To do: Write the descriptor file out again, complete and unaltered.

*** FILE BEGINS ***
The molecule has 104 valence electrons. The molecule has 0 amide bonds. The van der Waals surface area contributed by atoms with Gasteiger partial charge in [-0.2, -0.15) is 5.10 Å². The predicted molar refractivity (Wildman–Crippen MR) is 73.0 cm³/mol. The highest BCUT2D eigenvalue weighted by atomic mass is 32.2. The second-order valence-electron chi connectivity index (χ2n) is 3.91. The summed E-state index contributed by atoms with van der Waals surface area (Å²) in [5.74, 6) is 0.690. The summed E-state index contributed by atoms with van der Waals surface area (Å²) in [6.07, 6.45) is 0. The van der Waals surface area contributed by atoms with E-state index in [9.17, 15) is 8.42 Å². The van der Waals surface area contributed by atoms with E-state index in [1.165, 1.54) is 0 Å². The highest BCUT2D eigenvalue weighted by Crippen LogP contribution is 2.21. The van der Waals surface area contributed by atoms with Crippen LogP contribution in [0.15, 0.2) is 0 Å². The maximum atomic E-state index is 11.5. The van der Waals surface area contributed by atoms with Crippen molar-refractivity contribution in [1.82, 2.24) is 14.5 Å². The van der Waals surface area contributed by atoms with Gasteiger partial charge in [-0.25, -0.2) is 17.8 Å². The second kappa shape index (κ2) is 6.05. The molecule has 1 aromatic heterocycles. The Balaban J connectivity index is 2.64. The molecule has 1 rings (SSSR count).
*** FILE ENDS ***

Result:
The molecule has 104 valence electrons. The molecule has 0 amide bonds. The van der Waals surface area contributed by atoms with Gasteiger partial charge in [-0.2, -0.15) is 5.10 Å². The predicted molar refractivity (Wildman–Crippen MR) is 73.0 cm³/mol. The highest BCUT2D eigenvalue weighted by atomic mass is 32.2. The second-order valence-electron chi connectivity index (χ2n) is 3.91. The summed E-state index contributed by atoms with van der Waals surface area (Å²) in [5.74, 6) is 0.690. The summed E-state index contributed by atoms with van der Waals surface area (Å²) in [6.07, 6.45) is 0. The van der Waals surface area contributed by atoms with E-state index in [9.17, 15) is 8.42 Å². The van der Waals surface area contributed by atoms with E-state index in [1.165, 1.54) is 0 Å². The highest BCUT2D eigenvalue weighted by Crippen LogP contribution is 2.21. The van der Waals surface area contributed by atoms with Crippen LogP contribution in [0.15, 0.2) is 0 Å². The maximum atomic E-state index is 11.5. The van der Waals surface area contributed by atoms with Crippen molar-refractivity contribution in [1.82, 2.24) is 14.5 Å². The van der Waals surface area contributed by atoms with Gasteiger partial charge in [-0.25, -0.2) is 17.8 Å². The second kappa shape index (κ2) is 6.05. The molecule has 1 aromatic heterocycles. The Balaban J connectivity index is 2.64. The molecule has 1 rings (SSSR count).